P&G sees innovation, productivity as drivers to company’s success

CINCINNATI —Energy costs are on the rise and consumer confidence continues to wane amid a bleak housing market and growing credit crunch but Procter & Gamble executives are confident that the company is positioned for growth, and that a continued focus on innovation and productivity will be key to future growth.

“My message today is pretty simple and straightforward: We believe that P&G is designed to grow in good times and challenging times, alike. We have a proven track record in leading industry innovation and we have a long heritage of disciplined productivity improvement,” A.G. Lafley, P&G chairman and chief executive officer, told attendees at the Consumer Analyst Group of New York Conference in February. “This is important because innovation and productivity are the key drivers of profitable organic sales growth.”

According to Lafley, the company’s productivity has increased “significantly and consistently” over time. In fact, since 1980, the company’s productivity has increased nearly 5 percent every year, more than twice the rate of the U.S. economy.

In the last five years, P&G’s productivity has grown 6 percent despite a shift in the portfolio to more beauty, health and personal care, as well as the acquisition of Clairol, Wella and Gillette. Looking to the next three to five years, Lafley said the company can excel productivity 7 percent to 8 percent a year.

Going forward, P&G will increase its focus on its leading 41 brands—those brands with sales of $500 million or more that represent 80-plus percent of sales and 90-plus percent of profits.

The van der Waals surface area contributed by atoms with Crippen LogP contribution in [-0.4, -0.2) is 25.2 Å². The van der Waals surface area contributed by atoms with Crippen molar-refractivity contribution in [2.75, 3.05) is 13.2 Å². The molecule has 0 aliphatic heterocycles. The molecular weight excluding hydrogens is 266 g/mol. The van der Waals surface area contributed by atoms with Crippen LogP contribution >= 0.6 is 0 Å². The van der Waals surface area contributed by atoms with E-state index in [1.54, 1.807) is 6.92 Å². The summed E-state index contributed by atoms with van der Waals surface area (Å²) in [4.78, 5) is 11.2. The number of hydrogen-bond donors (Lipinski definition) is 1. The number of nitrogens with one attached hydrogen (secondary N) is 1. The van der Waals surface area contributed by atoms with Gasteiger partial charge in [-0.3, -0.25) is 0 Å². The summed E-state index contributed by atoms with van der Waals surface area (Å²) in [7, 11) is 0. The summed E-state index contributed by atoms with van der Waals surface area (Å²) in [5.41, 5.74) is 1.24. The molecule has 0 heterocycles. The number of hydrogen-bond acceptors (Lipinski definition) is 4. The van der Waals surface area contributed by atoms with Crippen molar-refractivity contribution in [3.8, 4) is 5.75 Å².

However, Lafley said, the bigger challenge is managing the remaining 250 or so brands, which can be broken up into three categories: future stars (those with potential to become blockbusters), local jewels (those important to particular geographies) and underperformers.

“We will nurture future stars with the investment they need to reach their full potential. We will preserve local jewels as long as they have a meaningful role to play, and will consolidate, divest or discontinue the underperformers,” Lafley said.

Trial and marketing return on investment are additional examples of how greater productivity can drive top-line growth.

Trial, meaning new purchasers of P&G brands and products, is undoubtedly a great opportunity, but Lafley acknowledged that the company has, at times, fallen short of targets. No longer.

“More than half of first-year incremental volume on a new product comes from trial, and trial drives more than one-third of volume in the years following a launch,” he said. “P&G trial rates, fortunately, are among the highest in our industry. But we still too often fall short of internal targets.”

The company is working to close the gap, as achieving trial targets on the largest P&G initiatives in the market today is worth up to $2 billion in incremental sales, Lafley said. Knowing this, P&G has made trial a “key priority” and has developed tools to create a robust trial-building plan.

Lafley also told attendees that the company will continue to bring “disruptive innovation” to market, as it did with the blade and razor segment with Fusion and Venus—a strategy designed to keep a brand growing year after year. It also is accelerating the combined power of Gillette brand names and P&G technology, as evidenced by the launch of the new Oral B CrossAction Pro-Health toothbrush.

“Our choice is to lead innovation in every category where we compete. Our discipline is to manage cash and costs, and grow sales well ahead of head count. Our commitment is to strengthen our capability in both innovation and productivity. This is the basis of my confidence that P&G will continue to meet or exceed growth targets,” Lafley said.

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